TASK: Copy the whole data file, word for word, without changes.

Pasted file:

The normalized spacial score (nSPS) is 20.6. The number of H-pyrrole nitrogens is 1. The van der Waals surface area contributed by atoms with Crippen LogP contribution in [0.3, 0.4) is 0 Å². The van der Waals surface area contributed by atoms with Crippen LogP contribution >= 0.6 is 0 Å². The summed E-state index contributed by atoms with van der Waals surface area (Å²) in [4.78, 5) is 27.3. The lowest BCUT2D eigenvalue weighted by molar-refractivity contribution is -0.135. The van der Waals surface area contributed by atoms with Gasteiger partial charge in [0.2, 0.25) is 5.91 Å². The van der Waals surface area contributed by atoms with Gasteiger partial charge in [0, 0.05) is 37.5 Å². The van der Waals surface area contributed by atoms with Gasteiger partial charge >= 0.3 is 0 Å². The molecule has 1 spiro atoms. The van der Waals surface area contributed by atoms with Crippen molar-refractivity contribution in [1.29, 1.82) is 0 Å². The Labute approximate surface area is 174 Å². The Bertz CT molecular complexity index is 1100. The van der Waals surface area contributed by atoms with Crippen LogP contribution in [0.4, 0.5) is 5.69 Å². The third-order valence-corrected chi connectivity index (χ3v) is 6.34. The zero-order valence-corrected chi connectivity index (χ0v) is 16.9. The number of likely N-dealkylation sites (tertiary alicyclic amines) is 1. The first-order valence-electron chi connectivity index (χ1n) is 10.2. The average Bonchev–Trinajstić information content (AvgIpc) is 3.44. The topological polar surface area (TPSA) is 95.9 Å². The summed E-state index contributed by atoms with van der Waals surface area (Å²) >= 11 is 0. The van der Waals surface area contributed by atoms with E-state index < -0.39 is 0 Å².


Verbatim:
The normalized spacial score (nSPS) is 20.6. The number of H-pyrrole nitrogens is 1. The van der Waals surface area contributed by atoms with Crippen LogP contribution in [0.3, 0.4) is 0 Å². The van der Waals surface area contributed by atoms with Crippen LogP contribution >= 0.6 is 0 Å². The summed E-state index contributed by atoms with van der Waals surface area (Å²) in [4.78, 5) is 27.3. The lowest BCUT2D eigenvalue weighted by molar-refractivity contribution is -0.135. The van der Waals surface area contributed by atoms with Gasteiger partial charge in [0.2, 0.25) is 5.91 Å². The van der Waals surface area contributed by atoms with Gasteiger partial charge in [0, 0.05) is 37.5 Å². The van der Waals surface area contributed by atoms with Gasteiger partial charge >= 0.3 is 0 Å². The molecule has 1 spiro atoms. The van der Waals surface area contributed by atoms with Crippen molar-refractivity contribution in [1.29, 1.82) is 0 Å². The Labute approximate surface area is 174 Å². The Bertz CT molecular complexity index is 1100. The van der Waals surface area contributed by atoms with Crippen LogP contribution in [0.4, 0.5) is 5.69 Å². The third-order valence-corrected chi connectivity index (χ3v) is 6.34. The zero-order valence-corrected chi connectivity index (χ0v) is 16.9. The number of likely N-dealkylation sites (tertiary alicyclic amines) is 1. The first-order valence-electron chi connectivity index (χ1n) is 10.2. The average Bonchev–Trinajstić information content (AvgIpc) is 3.44. The topological polar surface area (TPSA) is 95.9 Å². The summed E-state index contributed by atoms with van der Waals surface area (Å²) >= 11 is 0. The van der Waals surface area contributed by atoms with E-state index < -0.39 is 0 Å².